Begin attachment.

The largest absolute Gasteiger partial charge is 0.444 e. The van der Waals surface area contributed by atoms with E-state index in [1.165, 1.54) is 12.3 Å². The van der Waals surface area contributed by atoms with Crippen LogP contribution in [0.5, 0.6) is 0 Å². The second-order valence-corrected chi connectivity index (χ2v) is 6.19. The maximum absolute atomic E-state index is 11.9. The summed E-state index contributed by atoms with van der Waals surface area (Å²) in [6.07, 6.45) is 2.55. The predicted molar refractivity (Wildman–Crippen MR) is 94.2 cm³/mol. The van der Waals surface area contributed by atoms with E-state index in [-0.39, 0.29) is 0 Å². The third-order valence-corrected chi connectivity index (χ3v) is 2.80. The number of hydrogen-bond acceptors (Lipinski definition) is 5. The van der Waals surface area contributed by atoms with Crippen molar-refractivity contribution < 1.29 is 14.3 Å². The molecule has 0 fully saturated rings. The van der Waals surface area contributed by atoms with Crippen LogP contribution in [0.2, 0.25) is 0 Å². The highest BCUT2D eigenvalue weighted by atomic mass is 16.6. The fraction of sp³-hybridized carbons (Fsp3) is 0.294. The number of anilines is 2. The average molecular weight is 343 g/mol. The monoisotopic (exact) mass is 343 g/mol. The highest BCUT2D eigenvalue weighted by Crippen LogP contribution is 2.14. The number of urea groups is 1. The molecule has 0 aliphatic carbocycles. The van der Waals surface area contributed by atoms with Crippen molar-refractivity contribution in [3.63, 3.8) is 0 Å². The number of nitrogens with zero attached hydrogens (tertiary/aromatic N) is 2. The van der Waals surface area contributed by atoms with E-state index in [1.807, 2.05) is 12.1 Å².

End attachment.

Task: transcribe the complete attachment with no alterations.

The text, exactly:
The largest absolute Gasteiger partial charge is 0.444 e. The van der Waals surface area contributed by atoms with E-state index in [1.165, 1.54) is 12.3 Å². The van der Waals surface area contributed by atoms with Crippen LogP contribution in [0.5, 0.6) is 0 Å². The second-order valence-corrected chi connectivity index (χ2v) is 6.19. The maximum absolute atomic E-state index is 11.9. The summed E-state index contributed by atoms with van der Waals surface area (Å²) in [6.07, 6.45) is 2.55. The predicted molar refractivity (Wildman–Crippen MR) is 94.2 cm³/mol. The van der Waals surface area contributed by atoms with E-state index in [-0.39, 0.29) is 0 Å². The third-order valence-corrected chi connectivity index (χ3v) is 2.80. The number of hydrogen-bond acceptors (Lipinski definition) is 5. The van der Waals surface area contributed by atoms with Crippen molar-refractivity contribution < 1.29 is 14.3 Å². The molecule has 0 fully saturated rings. The van der Waals surface area contributed by atoms with Crippen LogP contribution in [0.2, 0.25) is 0 Å². The highest BCUT2D eigenvalue weighted by atomic mass is 16.6. The fraction of sp³-hybridized carbons (Fsp3) is 0.294. The number of anilines is 2. The average molecular weight is 343 g/mol. The monoisotopic (exact) mass is 343 g/mol. The highest BCUT2D eigenvalue weighted by Crippen LogP contribution is 2.14. The number of urea groups is 1. The molecule has 0 aliphatic carbocycles. The van der Waals surface area contributed by atoms with Crippen molar-refractivity contribution in [3.63, 3.8) is 0 Å². The number of nitrogens with zero attached hydrogens (tertiary/aromatic N) is 2. The van der Waals surface area contributed by atoms with E-state index in [1.807, 2.05) is 12.1 Å².